World

An Extraordinary Documentary About the Most Precious of Lives

It’s rare to see a film that feels not just poetic in nature, but like actual poetry. The rhythm and cadence, the imagery and metaphor, even the sense of movement and time that often accompany a great poem don’t translate easily to the screen. Filmmakers need a light touch and trust in the viewer to lean in and let their work wash over them, rather than trying to decode everything.

Margreth Olin somehow pulled it off — and in a documentary, no less. Her “Songs of Earth”(in theaters) is tough to categorize as anything other than poetry, though there are elements of nature photography and personal narrative woven throughout.

At the center of “Songs of Earth” are the relationship between Olin’s parents, Jorgen and Magnhild Mykloen, as they age, and the spectacular landscapes of her native Norway. The film moves through a cycle of seasons, during which the terrain changes from green to brown to white and back again. At the center of that terrain is Olin’s 84-year-old father, who returns repeatedly to the Oldedalen valley, in the western part of the country.

Olin’s father tells her stories of his life and their ancestors. She learns about tragedies, about surgery he underwent when he was young, about the way the world has shaped him and his life. Both of her parents — who have been married for 55 years — talk about their relationship and what the future may hold for them, with grief inevitably on the horizon.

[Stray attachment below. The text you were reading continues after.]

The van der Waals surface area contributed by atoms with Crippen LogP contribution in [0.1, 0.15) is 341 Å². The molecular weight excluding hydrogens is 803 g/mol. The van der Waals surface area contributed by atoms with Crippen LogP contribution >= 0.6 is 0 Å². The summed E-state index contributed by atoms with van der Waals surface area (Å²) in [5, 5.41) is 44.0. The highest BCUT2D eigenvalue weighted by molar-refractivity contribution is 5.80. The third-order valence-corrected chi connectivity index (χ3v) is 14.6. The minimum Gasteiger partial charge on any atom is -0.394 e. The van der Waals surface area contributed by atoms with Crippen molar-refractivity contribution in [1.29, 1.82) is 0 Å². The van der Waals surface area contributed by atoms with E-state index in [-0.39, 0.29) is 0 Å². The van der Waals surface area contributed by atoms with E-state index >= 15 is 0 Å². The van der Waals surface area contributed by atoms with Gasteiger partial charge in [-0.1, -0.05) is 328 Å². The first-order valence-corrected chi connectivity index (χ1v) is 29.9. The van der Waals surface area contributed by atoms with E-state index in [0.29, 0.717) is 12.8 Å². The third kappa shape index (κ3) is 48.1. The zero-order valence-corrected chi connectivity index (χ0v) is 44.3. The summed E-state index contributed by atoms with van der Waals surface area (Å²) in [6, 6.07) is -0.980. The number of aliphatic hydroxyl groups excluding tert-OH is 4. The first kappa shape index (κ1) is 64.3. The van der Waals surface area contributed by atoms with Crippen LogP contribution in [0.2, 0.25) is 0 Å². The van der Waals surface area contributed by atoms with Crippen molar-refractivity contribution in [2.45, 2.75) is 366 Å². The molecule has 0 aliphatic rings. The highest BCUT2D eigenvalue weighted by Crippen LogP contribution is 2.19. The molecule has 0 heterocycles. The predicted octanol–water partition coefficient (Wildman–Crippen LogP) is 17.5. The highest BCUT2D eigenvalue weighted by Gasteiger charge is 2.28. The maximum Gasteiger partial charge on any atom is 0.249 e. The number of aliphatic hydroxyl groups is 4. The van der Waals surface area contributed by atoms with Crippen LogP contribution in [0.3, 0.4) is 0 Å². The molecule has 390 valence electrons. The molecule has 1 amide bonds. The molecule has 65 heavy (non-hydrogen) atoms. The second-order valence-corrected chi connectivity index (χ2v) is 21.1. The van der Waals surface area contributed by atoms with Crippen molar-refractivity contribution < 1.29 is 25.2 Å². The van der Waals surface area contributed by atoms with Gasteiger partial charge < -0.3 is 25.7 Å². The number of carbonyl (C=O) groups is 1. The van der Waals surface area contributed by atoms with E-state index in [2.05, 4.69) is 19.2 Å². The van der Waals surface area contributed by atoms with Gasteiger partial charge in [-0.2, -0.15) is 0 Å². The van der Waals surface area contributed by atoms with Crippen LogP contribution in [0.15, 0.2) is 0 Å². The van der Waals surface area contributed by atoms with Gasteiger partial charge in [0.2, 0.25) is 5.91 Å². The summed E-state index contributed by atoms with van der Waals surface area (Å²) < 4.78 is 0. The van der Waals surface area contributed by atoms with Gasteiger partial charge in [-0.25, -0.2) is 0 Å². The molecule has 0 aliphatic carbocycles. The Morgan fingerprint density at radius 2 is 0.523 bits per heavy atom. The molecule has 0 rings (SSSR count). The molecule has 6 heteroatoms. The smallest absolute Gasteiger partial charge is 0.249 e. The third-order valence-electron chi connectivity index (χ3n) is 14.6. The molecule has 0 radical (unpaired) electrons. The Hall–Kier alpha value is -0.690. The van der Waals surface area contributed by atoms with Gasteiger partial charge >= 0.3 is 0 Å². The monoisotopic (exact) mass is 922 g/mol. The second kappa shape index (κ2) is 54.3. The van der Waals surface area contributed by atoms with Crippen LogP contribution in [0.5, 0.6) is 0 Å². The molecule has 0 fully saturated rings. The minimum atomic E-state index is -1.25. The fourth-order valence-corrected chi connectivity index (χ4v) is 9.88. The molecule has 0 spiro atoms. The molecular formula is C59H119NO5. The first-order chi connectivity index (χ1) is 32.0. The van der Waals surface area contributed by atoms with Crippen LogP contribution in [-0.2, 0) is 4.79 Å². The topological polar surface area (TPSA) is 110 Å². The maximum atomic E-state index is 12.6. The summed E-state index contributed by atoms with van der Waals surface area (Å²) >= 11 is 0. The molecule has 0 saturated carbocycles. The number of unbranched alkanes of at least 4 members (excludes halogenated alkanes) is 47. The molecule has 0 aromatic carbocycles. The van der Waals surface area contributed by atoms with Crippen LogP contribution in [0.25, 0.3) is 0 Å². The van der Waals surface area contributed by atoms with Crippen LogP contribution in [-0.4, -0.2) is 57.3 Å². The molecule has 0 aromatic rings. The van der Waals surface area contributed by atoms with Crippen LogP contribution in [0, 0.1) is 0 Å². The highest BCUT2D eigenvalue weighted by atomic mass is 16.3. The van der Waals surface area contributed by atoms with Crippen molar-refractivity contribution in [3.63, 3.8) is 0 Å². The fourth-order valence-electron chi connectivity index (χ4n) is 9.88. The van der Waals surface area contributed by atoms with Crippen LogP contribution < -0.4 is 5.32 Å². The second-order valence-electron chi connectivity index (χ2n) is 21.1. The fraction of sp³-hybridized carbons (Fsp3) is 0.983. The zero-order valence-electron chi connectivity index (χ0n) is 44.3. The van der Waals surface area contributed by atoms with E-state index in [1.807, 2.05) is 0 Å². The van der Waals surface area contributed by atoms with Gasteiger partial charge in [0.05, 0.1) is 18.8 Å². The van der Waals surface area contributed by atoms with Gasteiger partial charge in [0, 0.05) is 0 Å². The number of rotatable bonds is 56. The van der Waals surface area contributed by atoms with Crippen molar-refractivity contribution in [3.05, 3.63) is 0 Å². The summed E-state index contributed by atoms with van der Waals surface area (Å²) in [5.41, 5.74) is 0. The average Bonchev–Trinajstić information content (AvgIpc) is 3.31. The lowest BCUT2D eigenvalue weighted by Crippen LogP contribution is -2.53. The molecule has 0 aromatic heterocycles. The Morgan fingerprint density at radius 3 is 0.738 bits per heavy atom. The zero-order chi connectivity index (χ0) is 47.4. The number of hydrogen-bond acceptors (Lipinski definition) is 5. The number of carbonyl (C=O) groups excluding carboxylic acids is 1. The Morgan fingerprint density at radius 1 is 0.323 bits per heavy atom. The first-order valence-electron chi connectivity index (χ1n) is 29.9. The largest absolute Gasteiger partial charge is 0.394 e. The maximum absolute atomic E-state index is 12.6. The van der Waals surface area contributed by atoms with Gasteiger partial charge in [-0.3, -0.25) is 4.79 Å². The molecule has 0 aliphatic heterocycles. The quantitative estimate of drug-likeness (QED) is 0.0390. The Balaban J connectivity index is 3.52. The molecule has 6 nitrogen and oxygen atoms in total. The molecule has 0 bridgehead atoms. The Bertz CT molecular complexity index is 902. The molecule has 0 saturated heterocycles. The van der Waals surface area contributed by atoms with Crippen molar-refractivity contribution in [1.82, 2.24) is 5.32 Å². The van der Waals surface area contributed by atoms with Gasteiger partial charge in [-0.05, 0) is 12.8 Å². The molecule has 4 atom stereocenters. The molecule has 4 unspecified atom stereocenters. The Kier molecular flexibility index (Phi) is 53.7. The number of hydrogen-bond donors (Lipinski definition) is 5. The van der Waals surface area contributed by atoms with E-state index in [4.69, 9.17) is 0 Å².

The gentle stories are marked by periods of silence that are never silent: The earth produces its own noises of ripples and blusters and crackling, melting ice, sometimes harmonizing with a gorgeous score by Rebekka Karijord. It’s really quite an experience to watch, and what might tie it all together is Olin’s decision to film her father’s skin at very close range. There’s a point being made there: His wrinkles and crevasses echo the landscape, which has also been shaped by time and forces of nature. In the span of the earth’s life, an individual human’s time is minuscule, yet precious — we are the planet in microcosm.

It’s an altogether extraordinary film, one I’ve thought about often since I first saw it, and I’m delighted that it’s playing in theaters — the immersive nature of the sounds, music and landscapes are worth experiencing with the full concentration a cinema affords. But even if you can’t see it that way, it’s worth watching whenever it’s available digitally. Just make sure you close the door, dim the lights and give yourself the gift of being immersed in it fully.

Related Articles

Back to top button